Traditional IRA vs. Roth IRA
Trying to decide between a Traditional IRA or a Roth IRA? Here are the differences.
Note: The article below refers to the 2017 tax year. You have until the tax filing deadline—April 18, 2018—to make a 2017 contribution. Click here for Roth IRA Eligibility rules, or visit these links for current contribution limits or current income limits .
The type of individual retirement account you choose can significantly affect your and your family’s long-term savings. So it’s worth understanding the differences between traditional IRAs and Roth IRAs in order to select the best one for you.
Here are the key considerations:
Anyone with earned income who is younger than 70½ can contribute to a traditional IRA. Roth IRAs don t have age restrictions, but they do have income-eligibility restrictions: Single tax filers, for instance, must have modified adjusted gross incomes of less than $133,000 in 2017 to contribute to a Roth IRA. (Contribution limits are phased out starting with a modified AGI of $118,000, per IRS guidelines.) Married couples filing jointly must have modified AGIs of less than $196,000 in 2017 in order to contribute to a Roth; contribution limits are phased out starting at $186,000. You can also see the full income limits here .
Both traditional and Roth IRAs provide generous tax breaks. But it’s a matter of timing when you get to claim them. Traditional IRA contributions are tax deductible on both state and federal tax returns for the year when you make the contribution; withdrawals in retirement are taxed at ordinary income tax rates. Roth IRAs provide no tax break for contributions, but earnings and withdrawals are generally tax-free. So with traditional IRAs, you avoid taxes when you put the money in. With Roth IRAs, you avoid taxes when you take it out in retirement.
Future Tax Rates
Do you expect your income to increase or decrease in retirement?
Deciding to contribute to a traditional or Roth IRA should depend on whether you expect your income tax rate in retirement to be higher or lower than what you currently pay. That’s because it determines whether the tax rate you pay on your Roth IRA contributions (today’s tax rate) is higher or lower than what you’d pay on your traditional IRA’s withdrawals in retirement.
Of course, it’s hard to predict what federal and state tax rates will be 10, 20 or even 40 years from now. But you can ask yourself some basic questions to help determine your personal situation: Which federal tax bracket are you in today? Do you expect to your income, including Social Security, to increase or decrease in retirement? Although conventional wisdom suggests that gross income declines in retirement, taxable income sometimes does not. Think about it. Once the kids are grown and you stop saving for retirement, you lose some valuable tax deductions and tax credits. This could leave you with higher taxable income in retirement, even after you stop going to work.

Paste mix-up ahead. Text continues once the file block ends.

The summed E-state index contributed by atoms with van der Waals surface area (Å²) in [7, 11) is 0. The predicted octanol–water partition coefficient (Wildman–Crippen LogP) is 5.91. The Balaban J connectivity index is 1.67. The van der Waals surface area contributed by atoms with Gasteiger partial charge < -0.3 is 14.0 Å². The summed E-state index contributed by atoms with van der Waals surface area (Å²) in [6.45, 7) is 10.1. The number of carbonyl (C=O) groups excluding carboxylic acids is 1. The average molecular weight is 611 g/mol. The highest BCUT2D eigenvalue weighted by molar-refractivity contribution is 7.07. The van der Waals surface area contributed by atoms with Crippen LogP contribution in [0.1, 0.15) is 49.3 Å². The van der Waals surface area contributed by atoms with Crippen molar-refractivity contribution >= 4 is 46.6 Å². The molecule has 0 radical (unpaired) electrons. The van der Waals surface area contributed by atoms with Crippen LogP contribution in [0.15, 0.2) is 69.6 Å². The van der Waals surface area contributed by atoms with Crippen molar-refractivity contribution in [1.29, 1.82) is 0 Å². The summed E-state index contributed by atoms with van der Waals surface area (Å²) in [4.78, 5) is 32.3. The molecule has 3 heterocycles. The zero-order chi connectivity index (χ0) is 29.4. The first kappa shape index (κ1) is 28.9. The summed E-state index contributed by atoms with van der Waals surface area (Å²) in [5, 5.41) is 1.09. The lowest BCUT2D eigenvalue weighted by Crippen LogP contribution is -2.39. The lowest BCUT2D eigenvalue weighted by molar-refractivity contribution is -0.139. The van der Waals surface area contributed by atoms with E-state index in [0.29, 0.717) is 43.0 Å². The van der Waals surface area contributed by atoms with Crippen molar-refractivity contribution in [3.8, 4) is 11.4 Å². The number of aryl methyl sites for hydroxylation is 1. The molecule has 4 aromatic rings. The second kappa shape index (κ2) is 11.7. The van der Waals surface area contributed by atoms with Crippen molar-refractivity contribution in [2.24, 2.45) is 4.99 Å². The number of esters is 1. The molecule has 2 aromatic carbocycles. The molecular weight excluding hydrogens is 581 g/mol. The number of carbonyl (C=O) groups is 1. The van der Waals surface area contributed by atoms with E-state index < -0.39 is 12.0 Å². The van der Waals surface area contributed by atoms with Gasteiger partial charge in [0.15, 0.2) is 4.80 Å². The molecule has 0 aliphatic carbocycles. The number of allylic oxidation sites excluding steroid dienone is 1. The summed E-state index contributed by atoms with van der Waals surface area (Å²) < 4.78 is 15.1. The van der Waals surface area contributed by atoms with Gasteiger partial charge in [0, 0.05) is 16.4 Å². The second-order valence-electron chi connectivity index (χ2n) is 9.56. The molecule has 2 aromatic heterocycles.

What about tax rates? Do you expect your tax rate will be higher or lower when you retire? Given today’s historically low federal tax rates and large U.S. deficit, many economists believe federal income tax rates will rise in the future—meaning Roth IRAs may be the better long-term choice.
One major difference between traditional IRAs and Roth IRAs is when the savings must be withdrawn. Traditional IRAs require you to start taking required minimum distributions (RMDs), mandatory, taxable withdrawals of a certain percentage of your funds, at age 70½, whether you need the money at that point or not. Roth IRAs, on the other hand, don’t require any withdrawals during the owner’s lifetime. If you have enough other income, Roth IRAs can continue to grow tax-free throughout your lifetime, making them ideal wealth-transfer vehicles.
Beneficiaries of Roth IRAs don’t owe income tax* on withdrawals and can stretch out distributions over many years.
*Beneficiaries may still owe estate taxes —particularly if Congress drops estate tax exclusion limits after 2012.
Both traditional and Roth IRAs allow owners to begin taking penalty-free, “qualified” distributions at age 59½. However, Roth IRAs require that the first contribution be at least five years before qualified distributions begin in order to avoid being taxed.
Extra Benefits Considerations
It’s also worth factoring in some of the specific rules and benefits of traditional and Roth IRAs. Here’s a breakdown:
- Contributions to traditional IRAs lower your taxable income in the contribution year. That lowers your adjusted gross income, helping you qualify for other tax incentives you wouldn’t otherwise get, such as the child tax credit or the student loan interest deduction.
- Up to $10,000 can be withdrawn without the normal 10% early-withdrawal penalty to pay for qualified first-time homebuyer expenses and for qualified higher education expenses. Hardships such as disability and certain levels of unreimbursed medical expenses may also be eligible, However, you’ll pay taxes on the distribution.
- Roth contributions (but not earnings) can be withdrawn penalty- and tax-free at any time, even before age 59½.
- Five tax years after the first contribution, you can withdraw up to $10,000 of Roth earnings penalty-free to pay for qualified first-time homebuyer expenses.
Keep in mind that Congress can change these rules at any time. So while these are the rules today, they may be very different when you retire.